The COVID-19 crisis has challenged every aspect of our global community, from education to governance to business operations. As many of our colleagues in the robotics industry have done, we have adapted to the challenges and believe that we will come out a stronger organization for it.
The culture of IAM Robotics is born from the desire to tinker, to experiment, and to push beyond what we think is possible. While we could not have foreseen the events of the past three months, we remain steadfast in our belief that we are capable of solving difficult problems and will settle for nothing less.
Adapting to Remote Working
Throughout the pandemic, our first priority has been to keep our team members safe and healthy while continuing our work to develop robotic solutions that will transform the supply chain at a time when that transformation is most needed.
As for many others, the transition from the pre-pandemic world to the pandemic way of life happened quickly, and for many of our teams the pivot to remote working came without too many challenges. But as you might imagine, building and testing robots remotely does not happen as easily.
Nonetheless, our team rose to the challenge using their intuitive creativity and resourcefulness to adapt to business disruptions. Our manufacturing team members were onboard to build components at home, and, when it came to testing, one employee took Swift to their home to do so.
Using Technology to Bridge the Communication Gap
So how did we make this work? The key to our success during this time has been the constant communication we have maintained even while working remotely. Normally, our office space is an open-space design, allowing for immediate and easy access to every team member as necessary. Of course, remote working doesn’t allow for the ability to look up and see if the person we want to talk to is readily available or not.
To fill this gap, we have used a variety of technology to keep the communication flowing. There has been a heavy reliance on Slack to communicate, as well as emails, texts, calls, and plenty of Zoom and Google meetings to keep everyone informed. Individual departments meet daily and continue to communicate throughout the day. To ensure we celebrate our successes, we have developed a communication channel dedicated to sharing accomplishments and progress we have made within the company while working remotely.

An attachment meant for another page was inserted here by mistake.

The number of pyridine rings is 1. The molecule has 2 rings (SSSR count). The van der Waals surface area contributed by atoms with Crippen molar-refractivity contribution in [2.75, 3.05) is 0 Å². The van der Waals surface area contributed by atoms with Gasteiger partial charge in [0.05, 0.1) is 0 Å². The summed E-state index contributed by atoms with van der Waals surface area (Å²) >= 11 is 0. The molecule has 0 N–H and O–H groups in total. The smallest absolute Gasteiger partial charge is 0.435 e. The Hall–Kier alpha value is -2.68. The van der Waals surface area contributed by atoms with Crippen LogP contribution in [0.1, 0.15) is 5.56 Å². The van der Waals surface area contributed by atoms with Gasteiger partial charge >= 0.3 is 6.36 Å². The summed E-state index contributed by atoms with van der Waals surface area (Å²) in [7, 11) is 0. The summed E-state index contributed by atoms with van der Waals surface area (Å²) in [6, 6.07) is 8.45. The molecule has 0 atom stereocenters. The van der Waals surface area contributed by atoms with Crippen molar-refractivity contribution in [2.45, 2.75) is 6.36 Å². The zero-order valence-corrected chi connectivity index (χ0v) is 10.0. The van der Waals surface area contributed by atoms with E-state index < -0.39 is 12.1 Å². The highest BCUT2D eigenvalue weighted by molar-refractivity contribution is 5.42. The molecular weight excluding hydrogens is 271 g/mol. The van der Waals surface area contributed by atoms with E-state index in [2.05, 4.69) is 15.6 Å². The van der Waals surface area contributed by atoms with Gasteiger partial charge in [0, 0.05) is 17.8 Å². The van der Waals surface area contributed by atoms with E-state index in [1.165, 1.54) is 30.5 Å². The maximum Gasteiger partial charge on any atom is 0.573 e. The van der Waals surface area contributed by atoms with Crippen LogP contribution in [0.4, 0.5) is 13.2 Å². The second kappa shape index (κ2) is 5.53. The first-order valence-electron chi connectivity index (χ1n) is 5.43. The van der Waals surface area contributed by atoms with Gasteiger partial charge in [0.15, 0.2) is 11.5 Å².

Transitioning to a New Normal
As stay-at-home orders begin to relax, many of our team members are continuing to telework and will continue to do so until we are assured it is safe for larger teams to return to the office, which we anticipate will occur around mid-summer.
Some of our manufacturing, software, and testing team members, however, are beginning to work onsite in small groups following strict safety guidelines. Prior to the crisis, our plans were in place to move much of our operations to a new headquarters and innovation center in Pittsburgh. While the new space remains under construction, we are transitioning small teams of four to six people to work at the new space during limited periods of time, as well as continuing to use our existing space in Sewickley.
Our manufacturing team is building robots at our current location while the rest of the team works from home, providing them plenty of room to spread out and assemble robots. While construction continues at our new headquarters, a small team of software and testing engineers are beginning to work in the 30,000-square-foot space, which allows for ample room to maintain appropriate distancing.
In order to make this transition to in-person work safely, we have implemented strict guidelines for working together at both locations. Body temperatures are taken upon arrival, and team members are required to wear masks, gloves, and glasses. At the conclusion of each shift, each team member is responsible for spending 30 minutes to clean their work areas and common areas. We rotate teams on a weekly basis to mitigate any possible disease spread, and we do not permit staff members to enter the building on the weekends.
Of course we hope the pandemic does not worsen, but we have developed worst-case scenario plans if they become necessary. For example, we have developed a contingency plan should our entire team not be able to return to our new facility all together as planned this summer or we have to return to remote work due to a viral second wave later.
At this time we are still looking forward to opening our new headquarters and Showcase Innovation Center, although it may not be open to the public until later this year or next year depending on the safety guidelines regarding large gatherings.
At IAM Robotics, we are interested in addressing complex and technically difficult problems, the solutions for which will disrupt the supply chain industry and create better, more productive e-commerce fulfillment processes. The pandemic has raised the awareness of automation in e-commerce, and we believe there will be a rise of adoption sooner than later. We are ready to be a leader in this transformation and set a positive example for others.